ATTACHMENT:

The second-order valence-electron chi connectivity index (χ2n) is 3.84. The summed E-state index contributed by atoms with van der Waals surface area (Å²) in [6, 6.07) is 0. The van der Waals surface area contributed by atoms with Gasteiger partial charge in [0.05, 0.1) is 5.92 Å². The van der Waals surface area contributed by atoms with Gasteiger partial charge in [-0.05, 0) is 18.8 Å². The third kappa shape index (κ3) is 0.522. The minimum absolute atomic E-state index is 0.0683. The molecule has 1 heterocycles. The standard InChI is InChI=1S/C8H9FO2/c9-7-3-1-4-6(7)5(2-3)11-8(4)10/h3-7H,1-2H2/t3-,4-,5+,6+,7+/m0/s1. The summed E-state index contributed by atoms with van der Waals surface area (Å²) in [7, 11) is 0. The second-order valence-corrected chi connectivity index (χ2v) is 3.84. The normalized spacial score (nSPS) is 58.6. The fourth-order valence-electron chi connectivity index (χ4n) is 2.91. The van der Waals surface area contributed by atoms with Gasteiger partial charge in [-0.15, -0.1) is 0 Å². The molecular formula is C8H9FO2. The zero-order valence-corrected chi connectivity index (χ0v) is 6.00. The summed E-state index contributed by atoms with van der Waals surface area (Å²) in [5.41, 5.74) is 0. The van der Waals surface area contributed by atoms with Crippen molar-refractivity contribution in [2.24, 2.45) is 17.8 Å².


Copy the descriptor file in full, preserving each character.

The second-order valence-electron chi connectivity index (χ2n) is 3.84. The summed E-state index contributed by atoms with van der Waals surface area (Å²) in [6, 6.07) is 0. The van der Waals surface area contributed by atoms with Gasteiger partial charge in [0.05, 0.1) is 5.92 Å². The van der Waals surface area contributed by atoms with Gasteiger partial charge in [-0.05, 0) is 18.8 Å². The third kappa shape index (κ3) is 0.522. The minimum absolute atomic E-state index is 0.0683. The molecule has 1 heterocycles. The standard InChI is InChI=1S/C8H9FO2/c9-7-3-1-4-6(7)5(2-3)11-8(4)10/h3-7H,1-2H2/t3-,4-,5+,6+,7+/m0/s1. The summed E-state index contributed by atoms with van der Waals surface area (Å²) in [7, 11) is 0. The second-order valence-corrected chi connectivity index (χ2v) is 3.84. The normalized spacial score (nSPS) is 58.6. The fourth-order valence-electron chi connectivity index (χ4n) is 2.91. The van der Waals surface area contributed by atoms with Gasteiger partial charge in [-0.15, -0.1) is 0 Å². The molecular formula is C8H9FO2. The zero-order valence-corrected chi connectivity index (χ0v) is 6.00. The summed E-state index contributed by atoms with van der Waals surface area (Å²) in [5.41, 5.74) is 0. The van der Waals surface area contributed by atoms with Crippen molar-refractivity contribution in [2.24, 2.45) is 17.8 Å².